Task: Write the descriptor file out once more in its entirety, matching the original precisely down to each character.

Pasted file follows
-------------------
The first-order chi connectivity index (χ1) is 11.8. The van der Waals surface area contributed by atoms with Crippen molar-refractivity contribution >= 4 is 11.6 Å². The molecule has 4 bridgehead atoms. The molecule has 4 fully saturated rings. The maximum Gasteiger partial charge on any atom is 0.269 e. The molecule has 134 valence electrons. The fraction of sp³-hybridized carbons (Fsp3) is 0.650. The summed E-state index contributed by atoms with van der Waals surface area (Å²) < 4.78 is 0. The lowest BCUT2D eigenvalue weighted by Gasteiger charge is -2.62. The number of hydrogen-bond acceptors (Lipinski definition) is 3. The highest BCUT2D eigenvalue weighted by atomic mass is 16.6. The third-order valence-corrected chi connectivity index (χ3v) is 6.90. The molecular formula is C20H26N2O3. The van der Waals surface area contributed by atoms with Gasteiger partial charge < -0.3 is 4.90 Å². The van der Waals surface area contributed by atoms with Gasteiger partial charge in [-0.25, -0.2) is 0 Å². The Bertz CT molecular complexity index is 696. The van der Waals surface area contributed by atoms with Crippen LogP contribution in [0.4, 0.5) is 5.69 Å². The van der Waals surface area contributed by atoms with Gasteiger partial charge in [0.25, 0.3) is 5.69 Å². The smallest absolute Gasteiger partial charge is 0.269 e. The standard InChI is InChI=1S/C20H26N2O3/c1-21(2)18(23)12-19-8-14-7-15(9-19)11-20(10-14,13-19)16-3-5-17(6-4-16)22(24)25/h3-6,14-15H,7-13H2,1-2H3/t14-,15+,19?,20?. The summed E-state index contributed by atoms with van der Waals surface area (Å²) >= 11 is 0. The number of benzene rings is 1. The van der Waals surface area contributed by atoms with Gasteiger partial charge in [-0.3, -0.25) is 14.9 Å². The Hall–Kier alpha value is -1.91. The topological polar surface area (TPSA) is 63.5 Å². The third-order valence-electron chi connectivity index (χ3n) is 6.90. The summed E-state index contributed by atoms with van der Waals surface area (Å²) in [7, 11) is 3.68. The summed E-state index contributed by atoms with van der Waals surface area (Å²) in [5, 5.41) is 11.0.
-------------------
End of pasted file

The first-order chi connectivity index (χ1) is 11.8. The van der Waals surface area contributed by atoms with Crippen molar-refractivity contribution >= 4 is 11.6 Å². The molecule has 4 bridgehead atoms. The molecule has 4 fully saturated rings. The maximum Gasteiger partial charge on any atom is 0.269 e. The molecule has 134 valence electrons. The fraction of sp³-hybridized carbons (Fsp3) is 0.650. The summed E-state index contributed by atoms with van der Waals surface area (Å²) < 4.78 is 0. The lowest BCUT2D eigenvalue weighted by Gasteiger charge is -2.62. The number of hydrogen-bond acceptors (Lipinski definition) is 3. The highest BCUT2D eigenvalue weighted by atomic mass is 16.6. The third-order valence-corrected chi connectivity index (χ3v) is 6.90. The molecular formula is C20H26N2O3. The van der Waals surface area contributed by atoms with Gasteiger partial charge < -0.3 is 4.90 Å². The van der Waals surface area contributed by atoms with Gasteiger partial charge in [-0.25, -0.2) is 0 Å². The Bertz CT molecular complexity index is 696. The van der Waals surface area contributed by atoms with Crippen LogP contribution in [0.4, 0.5) is 5.69 Å². The van der Waals surface area contributed by atoms with Gasteiger partial charge in [0.25, 0.3) is 5.69 Å². The smallest absolute Gasteiger partial charge is 0.269 e. The standard InChI is InChI=1S/C20H26N2O3/c1-21(2)18(23)12-19-8-14-7-15(9-19)11-20(10-14,13-19)16-3-5-17(6-4-16)22(24)25/h3-6,14-15H,7-13H2,1-2H3/t14-,15+,19?,20?. The summed E-state index contributed by atoms with van der Waals surface area (Å²) >= 11 is 0. The number of benzene rings is 1. The van der Waals surface area contributed by atoms with Gasteiger partial charge in [-0.3, -0.25) is 14.9 Å². The Hall–Kier alpha value is -1.91. The topological polar surface area (TPSA) is 63.5 Å². The third-order valence-electron chi connectivity index (χ3n) is 6.90. The summed E-state index contributed by atoms with van der Waals surface area (Å²) in [7, 11) is 3.68. The summed E-state index contributed by atoms with van der Waals surface area (Å²) in [5, 5.41) is 11.0.